Facts About the Classical Period in Music
The classical era spans roughly 80 years in music history during the 18th and 19th centuries and is often associated with the movement called the Age of Reason. It is defined by a return to symmetry and simplicity not only in music, but also in architecture and fine art. The excavation of Pompeii began in 1748, and the visible remains which were drawn and engraved became a template for the aesthetics of the time. The best known composers from the Classical period are Mozart, Beethoven and Haydn.
Most musicologists mark the death of J.S. Bach in 1750 as the end of the Baroque era and the dawn of the Classical era. There is less consensus on when it ended: some consider the death of Beethoven in 1827 to be the boundary line whilst others cite 1800 as the beginning of the Romantic era. The Oxford Companion to Music marks the end of the Classical era as "sometime between 1800 and 1830". Few disagree that there was an overlapping of classical and romantic ideals by the early 19th century.
The style of music from the Classical Era is predominantly homophonic, consisting of a single melody line with accompaniment as opposed to the polyphonic style of the Baroque Era which weaves together a number of melodic lines. Composers of the Classical Era rejected the elaborate styles of the Baroque Era, which they considered self-indulgent and vulgar. They simplified harmonic structures, shortened musical phrases and applied symmetry that was often lacking in the music of their predecessors. The Classical Era also saw a shift to more instrumental genres, particularly the symphony and the string quartet.
Great emphasis was placed on developing musical forms in the Classical era, the most important and overarching being sonata form. Sonata form consists of 3 clearly defined sections: the exposition (and introduction), the development section (a contrasting section in a different but related key) and the recapitulation (a return to the introductory material but remaining in the original key). Sonata form had a direct impact on the development of instrumental music types, particularly the symphony, concerto, sonata and string quartet. All of these types are still used by contemporary composers.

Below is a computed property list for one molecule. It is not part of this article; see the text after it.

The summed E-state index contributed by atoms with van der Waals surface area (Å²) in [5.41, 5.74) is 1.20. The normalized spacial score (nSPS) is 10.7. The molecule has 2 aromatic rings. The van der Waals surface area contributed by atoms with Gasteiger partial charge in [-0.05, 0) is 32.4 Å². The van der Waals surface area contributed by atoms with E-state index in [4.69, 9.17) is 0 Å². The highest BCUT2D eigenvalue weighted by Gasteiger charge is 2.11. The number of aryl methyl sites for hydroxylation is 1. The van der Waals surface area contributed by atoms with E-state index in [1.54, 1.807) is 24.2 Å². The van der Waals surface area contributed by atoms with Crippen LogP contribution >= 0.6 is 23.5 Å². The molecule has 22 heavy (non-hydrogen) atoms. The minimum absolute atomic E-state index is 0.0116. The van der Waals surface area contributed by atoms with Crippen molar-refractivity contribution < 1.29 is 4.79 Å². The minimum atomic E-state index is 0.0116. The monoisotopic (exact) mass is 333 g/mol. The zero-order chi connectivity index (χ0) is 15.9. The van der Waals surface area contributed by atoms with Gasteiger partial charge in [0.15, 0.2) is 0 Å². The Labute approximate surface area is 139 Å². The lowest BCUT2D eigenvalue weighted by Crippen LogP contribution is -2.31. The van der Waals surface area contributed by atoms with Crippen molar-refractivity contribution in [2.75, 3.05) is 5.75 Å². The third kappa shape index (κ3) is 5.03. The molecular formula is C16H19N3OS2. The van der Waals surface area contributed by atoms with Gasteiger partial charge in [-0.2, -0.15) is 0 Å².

The Classical period produced fewer enduring composers than any other musical period from the 1600s onwards. The Emphasis on form was to have a lasting impact on musical composition but in its infancy it had a rather stifling effect on musical substance and expression. Although there were hundreds of successful and revered composers during that time, only three of them composed music which would truly stand the test of time. They were Wolfgang Amadeus Mozart (1756 - 1791), Joseph Haydn (1732 - 1809) and Ludwig van Beethoven (1770 - 1827). They were to rise above the confines of stylistic regulations and create music that was never forgotten and continually revered.